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Radiused fretboard (Read 2362 times)
Jeff B
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Amelia, OH (near Cincinnati)
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Radiused fretboard
Jan 4th, 2008 at 4:54am
 
I recently viewed a video on YouTube of Jake Shimabukuro playing "While My Guitar Gently Weeps" (by George Harrison) on a custom Kamaka uke. Phenomenal!! See it at http://www.youtube.com/watch?v=puSkP3uym5k. It explains the rising interest in good ukulele's....

Anyway, it lead me to visit Kamaka's website and I discovered that they build some of their ukes with non-adjustable neck truss rods and radiused fretboards.

Have any of you used same in your uke projects? I'm working on a tenor right now and bought a 1/4" aluminum rod that I may glue into a routed channel in the Sapele neck. I'm also debating the radiused fretboard pending input from you folks. I couldn't determine from the Kamaka site what radius they're using, though I suspect it's pretty high, like 20 feet or more. Wouldn't take much for such a small neck.

Before I buy an expensive (in my opinion) radius sanding block from the likes of Stewart MacDonald or LMII, I'd like to hear what the rest of you feel is the appropriate radius. Also, is a radiused fretboard something a uke musician like Jake would even want?

Mahalo!

Jeff
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konacat
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Re: Radiused fretboard
Reply #1 - Jan 4th, 2008 at 1:29pm
 
Jeff,

Truss rods are to add support and stabilize the neck from future movement. The most common truss rod used in ukulele construction is a ¼ X ¼      carbon fiber rod. I believe Kanile’a uses a 1/8 X 3/8 carbon fiber in their baritones. In addition, I know Dave Means uses CF rods in his ukuleles but I don’t know any details. Suffice it to say that it will add strength to the neck. If you want to combine support and looks you can laminate your neck with different woods for looks and support. You would expect a lamination to be stronger then any single wood. I will be putting CF support in my future builds.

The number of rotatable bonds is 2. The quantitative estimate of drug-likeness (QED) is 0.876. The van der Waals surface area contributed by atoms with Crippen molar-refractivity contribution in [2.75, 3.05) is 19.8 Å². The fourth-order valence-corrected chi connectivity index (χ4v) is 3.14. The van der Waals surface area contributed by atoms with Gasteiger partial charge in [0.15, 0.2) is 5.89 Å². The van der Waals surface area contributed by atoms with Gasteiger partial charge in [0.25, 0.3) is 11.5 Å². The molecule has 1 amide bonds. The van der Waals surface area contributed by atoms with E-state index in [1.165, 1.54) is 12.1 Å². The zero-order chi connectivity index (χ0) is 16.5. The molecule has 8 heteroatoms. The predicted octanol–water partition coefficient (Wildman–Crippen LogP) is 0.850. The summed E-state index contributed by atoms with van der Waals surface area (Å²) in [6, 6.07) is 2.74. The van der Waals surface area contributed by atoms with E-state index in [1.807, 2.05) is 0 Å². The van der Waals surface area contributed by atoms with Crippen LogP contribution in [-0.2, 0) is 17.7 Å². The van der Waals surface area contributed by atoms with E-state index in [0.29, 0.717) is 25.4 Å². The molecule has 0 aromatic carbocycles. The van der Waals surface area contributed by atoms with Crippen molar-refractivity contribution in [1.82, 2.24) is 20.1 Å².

The radius of fret boards it would be inches. Sound boards and backs are done in feet. My next build is going to include a 20” radius on the fretboard because I think it may be a good place to start. All my ukuleles currently have flat fretboards so I will start with just a small radius.

I think the cost of a radius sanding block is too high also. I’m going to build my own. Check out a post called zero fret ukulele for details. Basically it’s a router on an arm that is pinned on one end and is the length of the desired radius. It is moved back and forth and can cut on an arc to get your radius. Your sanding block blank is vertical and is moved up and down to cut its length. Yeah, I know it sounds weird but check the thread. http://www.hanalima.com/cgi-bin/yabb/YaBB.pl?board=guild;action=display;num=1181... Another way, but boring, is to use any object you want to get your radius. Slap on some low grit paper on your object and sand till the radius it transferred to your sanding block If you can find a piece of large PVC pipe you can cut a chunk out and put a handle on it to use its radius.